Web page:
This final rule contains no new information collection or recordkeeping requirements under the Paperwork Reduction Act of 1995 (44 U.S.C. 3501 et seq.).

Start List of Subjects

List of Subjects in 9 CFR Part 77

End List of Subjects Start Amendment Part

Accordingly, we are amending

End Amendment Part Start Part

PART 77—TUBERCULOSIS

End Part Start Amendment Part

1. The authority citation for part 77 continues to read as follows:

End Amendment Part Start Authority

Authority: 7 U.S.C. 8301-8317; 7 CFR 2.22, 2.80, and 371.4.

End Authority Start Amendment Part

2. Section 77.20 is amended as follows:

End Amendment Part Start Amendment Part

a. In the definition for

End Amendment Part Start Amendment Part

b. By removing the definition for

End Amendment Part Start Amendment Part

c. In the definition for

End Amendment Part Start Amendment Part

d. By revising the definition for

End Amendment Part Start Amendment Part

e. In the definition for

End Amendment Part Start Amendment Part

f. In the definition for

End Amendment Part

The revisions read as follows:

Definitions.
* * * * *

Official tuberculosis test. Any of the following tests for bovine tuberculosis in captive cervids, applied and reported in accordance with this part:

(1) The single cervical tuberculin (SCT) test.

(2) The comparative cervical tuberculin test (CCT) test.

* * * * *
[Amended]
Start Amendment Part

3. Section 77.33 is amended as follows:

End Amendment Part Start Amendment Part

a. In paragraph (a) introductory text, by removing the words “in paragraphs (a)(1) and (a)(2)” and adding the words “in paragraph (a)(1)” in their place.

End Amendment Part Start Amendment Part

b. By removing and reserving paragraphs (a)(2), (b)(2), (d)(2), and (e)(3).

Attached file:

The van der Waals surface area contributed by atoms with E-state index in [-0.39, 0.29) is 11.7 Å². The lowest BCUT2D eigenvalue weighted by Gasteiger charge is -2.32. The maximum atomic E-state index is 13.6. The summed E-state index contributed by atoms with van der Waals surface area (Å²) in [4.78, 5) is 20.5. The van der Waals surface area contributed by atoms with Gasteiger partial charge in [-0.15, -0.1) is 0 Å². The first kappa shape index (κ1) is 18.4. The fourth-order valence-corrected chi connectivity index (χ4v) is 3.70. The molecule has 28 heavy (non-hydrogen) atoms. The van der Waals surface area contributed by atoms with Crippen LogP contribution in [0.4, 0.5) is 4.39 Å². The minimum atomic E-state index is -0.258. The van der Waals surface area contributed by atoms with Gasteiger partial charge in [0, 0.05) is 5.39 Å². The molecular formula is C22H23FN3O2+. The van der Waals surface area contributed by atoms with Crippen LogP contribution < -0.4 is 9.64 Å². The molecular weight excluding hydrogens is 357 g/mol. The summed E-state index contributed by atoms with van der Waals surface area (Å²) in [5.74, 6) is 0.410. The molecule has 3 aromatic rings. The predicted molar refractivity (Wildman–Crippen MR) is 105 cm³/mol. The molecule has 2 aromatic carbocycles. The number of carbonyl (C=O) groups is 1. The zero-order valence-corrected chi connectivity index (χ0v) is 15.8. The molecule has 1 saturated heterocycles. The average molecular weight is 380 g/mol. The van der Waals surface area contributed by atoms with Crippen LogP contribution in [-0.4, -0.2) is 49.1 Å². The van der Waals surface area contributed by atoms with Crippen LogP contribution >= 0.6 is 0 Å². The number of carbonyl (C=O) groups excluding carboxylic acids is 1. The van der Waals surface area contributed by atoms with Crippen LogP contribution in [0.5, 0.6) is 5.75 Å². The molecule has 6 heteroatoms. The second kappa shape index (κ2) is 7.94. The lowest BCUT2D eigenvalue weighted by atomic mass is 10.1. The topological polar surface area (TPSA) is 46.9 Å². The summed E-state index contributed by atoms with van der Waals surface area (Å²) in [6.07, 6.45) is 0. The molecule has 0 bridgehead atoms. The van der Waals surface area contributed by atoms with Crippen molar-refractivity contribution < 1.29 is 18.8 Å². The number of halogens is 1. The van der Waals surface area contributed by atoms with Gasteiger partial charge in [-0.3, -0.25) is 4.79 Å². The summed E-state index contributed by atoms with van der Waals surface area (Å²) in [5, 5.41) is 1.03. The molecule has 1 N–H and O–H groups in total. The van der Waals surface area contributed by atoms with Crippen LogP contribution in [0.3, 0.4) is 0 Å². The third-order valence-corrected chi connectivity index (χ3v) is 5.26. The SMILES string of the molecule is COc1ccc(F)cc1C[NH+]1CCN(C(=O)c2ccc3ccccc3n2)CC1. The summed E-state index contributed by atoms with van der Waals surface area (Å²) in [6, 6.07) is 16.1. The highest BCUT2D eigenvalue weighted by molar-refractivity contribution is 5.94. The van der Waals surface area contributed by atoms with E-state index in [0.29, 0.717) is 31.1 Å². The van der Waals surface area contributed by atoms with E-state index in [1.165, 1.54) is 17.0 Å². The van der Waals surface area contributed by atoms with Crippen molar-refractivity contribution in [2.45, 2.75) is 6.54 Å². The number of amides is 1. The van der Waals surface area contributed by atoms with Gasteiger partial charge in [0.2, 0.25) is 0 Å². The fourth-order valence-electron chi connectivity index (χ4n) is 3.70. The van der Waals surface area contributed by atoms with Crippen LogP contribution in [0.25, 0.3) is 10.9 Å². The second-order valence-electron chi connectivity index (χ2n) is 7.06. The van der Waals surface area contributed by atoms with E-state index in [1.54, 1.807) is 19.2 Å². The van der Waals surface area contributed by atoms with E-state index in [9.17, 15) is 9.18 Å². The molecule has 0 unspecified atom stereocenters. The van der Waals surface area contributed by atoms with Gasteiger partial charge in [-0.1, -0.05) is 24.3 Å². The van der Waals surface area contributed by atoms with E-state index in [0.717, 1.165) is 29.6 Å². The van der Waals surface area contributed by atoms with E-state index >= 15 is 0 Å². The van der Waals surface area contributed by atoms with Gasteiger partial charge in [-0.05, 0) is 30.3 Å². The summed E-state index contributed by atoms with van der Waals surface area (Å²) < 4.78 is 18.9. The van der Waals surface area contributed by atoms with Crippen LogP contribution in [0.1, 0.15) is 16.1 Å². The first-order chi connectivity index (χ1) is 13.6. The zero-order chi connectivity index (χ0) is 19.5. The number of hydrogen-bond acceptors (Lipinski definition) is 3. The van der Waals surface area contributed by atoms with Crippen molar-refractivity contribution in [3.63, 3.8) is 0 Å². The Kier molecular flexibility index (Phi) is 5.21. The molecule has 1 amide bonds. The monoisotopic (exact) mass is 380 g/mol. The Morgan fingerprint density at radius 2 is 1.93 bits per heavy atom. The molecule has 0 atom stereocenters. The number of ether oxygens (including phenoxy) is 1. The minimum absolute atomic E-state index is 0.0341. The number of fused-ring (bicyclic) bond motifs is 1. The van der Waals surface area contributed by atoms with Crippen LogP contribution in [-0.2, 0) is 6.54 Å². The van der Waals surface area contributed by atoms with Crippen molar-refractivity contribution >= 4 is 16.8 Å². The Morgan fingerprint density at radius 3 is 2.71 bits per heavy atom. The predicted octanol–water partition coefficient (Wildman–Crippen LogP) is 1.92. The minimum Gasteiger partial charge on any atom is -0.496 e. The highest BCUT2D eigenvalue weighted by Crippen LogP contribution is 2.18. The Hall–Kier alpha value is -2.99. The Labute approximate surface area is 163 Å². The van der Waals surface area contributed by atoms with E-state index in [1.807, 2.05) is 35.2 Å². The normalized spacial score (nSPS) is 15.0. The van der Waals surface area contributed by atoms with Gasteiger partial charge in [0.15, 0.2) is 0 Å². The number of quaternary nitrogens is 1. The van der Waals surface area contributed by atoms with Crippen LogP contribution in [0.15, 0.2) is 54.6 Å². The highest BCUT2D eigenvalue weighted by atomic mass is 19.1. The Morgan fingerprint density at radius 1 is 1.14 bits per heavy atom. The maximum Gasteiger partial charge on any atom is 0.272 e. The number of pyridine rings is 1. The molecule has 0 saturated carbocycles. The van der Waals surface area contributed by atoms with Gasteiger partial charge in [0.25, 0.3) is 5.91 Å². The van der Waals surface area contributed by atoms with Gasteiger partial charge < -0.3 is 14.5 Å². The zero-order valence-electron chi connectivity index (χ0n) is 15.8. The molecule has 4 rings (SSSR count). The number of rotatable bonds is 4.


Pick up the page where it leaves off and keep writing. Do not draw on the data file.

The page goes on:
End Amendment Part
[Amended]
Start Amendment Part

4. Section 77.34 is amended as follows:

End Amendment Part Start Amendment Part

a. In paragraph (a)(1), by removing the words “either the CCT test or the BTB test” and adding the words “the CCT test” in their place.

End Amendment Part Start Amendment Part

b. By removing paragraph (c).

End Amendment Part Start Amendment Part

5. Section 77.35 is amended as follows:

End Amendment Part Start Amendment Part

a. In paragraph (a)(1), by removing the word “three” in the first sentence and adding the word “two” in its place.

End Amendment Part Start Amendment Part

b. By revising paragraph (d) to read as set forth below.

End Amendment Part
Interstate movement from accredited herds.
* * * * *

(d) Maintenance of accredited herd status. To maintain status as an accredited herd, the herd must test negative to an official tuberculosis test within 33-39 months from the anniversary date of the second consecutive test with no evidence of tuberculosis disclosed (that is, the test on which the herd was recognized as accredited or the accrediting test). Each time the herd is tested for reaccreditation, it must be tested 33-39 months from the anniversary date of the accrediting test, not from the last date of reaccreditation (for example, if a herd is accredited on January 1 of a given year, the anniversary date will be January 1 of every third year). Accredited herd status is valid for 36 months (1,095 days) from the anniversary date of the accrediting test. If the herd is tested between 36 and 39 months after the anniversary date, its accredited herd status will be suspended for the interim between the anniversary date and the reaccreditation test. During the suspension period, the herd will be considered “unclassified” and captive cervids may be moved interstate from the herd only in accordance with the movement requirements for the State or zone in which the herd is located.